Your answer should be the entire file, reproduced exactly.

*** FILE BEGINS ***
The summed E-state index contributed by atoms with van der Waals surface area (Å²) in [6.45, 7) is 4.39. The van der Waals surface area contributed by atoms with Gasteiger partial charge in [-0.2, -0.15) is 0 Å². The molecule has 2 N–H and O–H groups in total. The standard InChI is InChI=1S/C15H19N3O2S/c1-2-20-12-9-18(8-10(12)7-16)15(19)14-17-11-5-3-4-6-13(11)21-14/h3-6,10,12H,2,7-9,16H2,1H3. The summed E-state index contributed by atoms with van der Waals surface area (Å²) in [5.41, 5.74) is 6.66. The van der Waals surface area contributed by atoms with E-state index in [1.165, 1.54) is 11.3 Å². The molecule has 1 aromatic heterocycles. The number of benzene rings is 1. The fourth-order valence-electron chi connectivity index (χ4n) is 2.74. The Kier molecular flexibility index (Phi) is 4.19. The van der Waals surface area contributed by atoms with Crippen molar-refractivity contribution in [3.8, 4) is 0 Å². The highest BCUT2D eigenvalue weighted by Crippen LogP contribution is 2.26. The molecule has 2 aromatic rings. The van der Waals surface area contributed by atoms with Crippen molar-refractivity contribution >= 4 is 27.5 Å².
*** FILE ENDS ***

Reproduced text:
The summed E-state index contributed by atoms with van der Waals surface area (Å²) in [6.45, 7) is 4.39. The van der Waals surface area contributed by atoms with Gasteiger partial charge in [-0.2, -0.15) is 0 Å². The molecule has 2 N–H and O–H groups in total. The standard InChI is InChI=1S/C15H19N3O2S/c1-2-20-12-9-18(8-10(12)7-16)15(19)14-17-11-5-3-4-6-13(11)21-14/h3-6,10,12H,2,7-9,16H2,1H3. The summed E-state index contributed by atoms with van der Waals surface area (Å²) in [5.41, 5.74) is 6.66. The van der Waals surface area contributed by atoms with E-state index in [1.165, 1.54) is 11.3 Å². The molecule has 1 aromatic heterocycles. The number of benzene rings is 1. The fourth-order valence-electron chi connectivity index (χ4n) is 2.74. The Kier molecular flexibility index (Phi) is 4.19. The van der Waals surface area contributed by atoms with Crippen molar-refractivity contribution in [3.8, 4) is 0 Å². The highest BCUT2D eigenvalue weighted by Crippen LogP contribution is 2.26. The molecule has 2 aromatic rings. The van der Waals surface area contributed by atoms with Crippen molar-refractivity contribution >= 4 is 27.5 Å².